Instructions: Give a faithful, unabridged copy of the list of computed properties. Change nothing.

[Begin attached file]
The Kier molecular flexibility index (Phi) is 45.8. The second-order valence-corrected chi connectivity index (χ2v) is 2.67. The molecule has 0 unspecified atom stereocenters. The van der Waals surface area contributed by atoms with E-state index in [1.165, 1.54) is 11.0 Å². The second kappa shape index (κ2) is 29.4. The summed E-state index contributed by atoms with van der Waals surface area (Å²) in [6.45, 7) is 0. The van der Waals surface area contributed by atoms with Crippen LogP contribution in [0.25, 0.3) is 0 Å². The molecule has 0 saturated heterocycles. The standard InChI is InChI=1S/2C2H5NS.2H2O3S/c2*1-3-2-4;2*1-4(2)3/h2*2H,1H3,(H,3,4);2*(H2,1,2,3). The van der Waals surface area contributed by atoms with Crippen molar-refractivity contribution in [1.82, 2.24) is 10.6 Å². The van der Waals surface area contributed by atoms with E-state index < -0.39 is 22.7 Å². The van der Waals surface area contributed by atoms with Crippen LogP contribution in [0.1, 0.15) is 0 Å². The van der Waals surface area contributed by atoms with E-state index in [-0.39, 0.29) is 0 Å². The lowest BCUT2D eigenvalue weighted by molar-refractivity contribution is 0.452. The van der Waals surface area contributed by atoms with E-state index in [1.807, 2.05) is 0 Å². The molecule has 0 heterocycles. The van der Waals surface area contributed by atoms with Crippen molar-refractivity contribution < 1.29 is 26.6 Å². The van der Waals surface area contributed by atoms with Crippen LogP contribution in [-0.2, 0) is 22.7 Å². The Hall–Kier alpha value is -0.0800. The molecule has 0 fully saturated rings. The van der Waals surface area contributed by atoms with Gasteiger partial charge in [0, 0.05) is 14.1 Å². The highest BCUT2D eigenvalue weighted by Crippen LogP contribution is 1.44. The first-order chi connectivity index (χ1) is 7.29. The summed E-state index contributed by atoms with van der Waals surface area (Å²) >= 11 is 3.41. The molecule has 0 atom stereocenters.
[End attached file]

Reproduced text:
The Kier molecular flexibility index (Phi) is 45.8. The second-order valence-corrected chi connectivity index (χ2v) is 2.67. The molecule has 0 unspecified atom stereocenters. The van der Waals surface area contributed by atoms with E-state index in [1.165, 1.54) is 11.0 Å². The second kappa shape index (κ2) is 29.4. The summed E-state index contributed by atoms with van der Waals surface area (Å²) in [6.45, 7) is 0. The van der Waals surface area contributed by atoms with Crippen LogP contribution in [0.25, 0.3) is 0 Å². The molecule has 0 saturated heterocycles. The standard InChI is InChI=1S/2C2H5NS.2H2O3S/c2*1-3-2-4;2*1-4(2)3/h2*2H,1H3,(H,3,4);2*(H2,1,2,3). The van der Waals surface area contributed by atoms with Crippen molar-refractivity contribution in [1.82, 2.24) is 10.6 Å². The van der Waals surface area contributed by atoms with E-state index < -0.39 is 22.7 Å². The van der Waals surface area contributed by atoms with Crippen LogP contribution in [0.1, 0.15) is 0 Å². The van der Waals surface area contributed by atoms with E-state index in [-0.39, 0.29) is 0 Å². The lowest BCUT2D eigenvalue weighted by molar-refractivity contribution is 0.452. The van der Waals surface area contributed by atoms with E-state index in [1.807, 2.05) is 0 Å². The molecule has 0 heterocycles. The van der Waals surface area contributed by atoms with Crippen molar-refractivity contribution < 1.29 is 26.6 Å². The van der Waals surface area contributed by atoms with Crippen LogP contribution in [-0.2, 0) is 22.7 Å². The Hall–Kier alpha value is -0.0800. The molecule has 0 fully saturated rings. The van der Waals surface area contributed by atoms with Gasteiger partial charge in [0, 0.05) is 14.1 Å². The highest BCUT2D eigenvalue weighted by Crippen LogP contribution is 1.44. The first-order chi connectivity index (χ1) is 7.29. The summed E-state index contributed by atoms with van der Waals surface area (Å²) >= 11 is 3.41. The molecule has 0 atom stereocenters.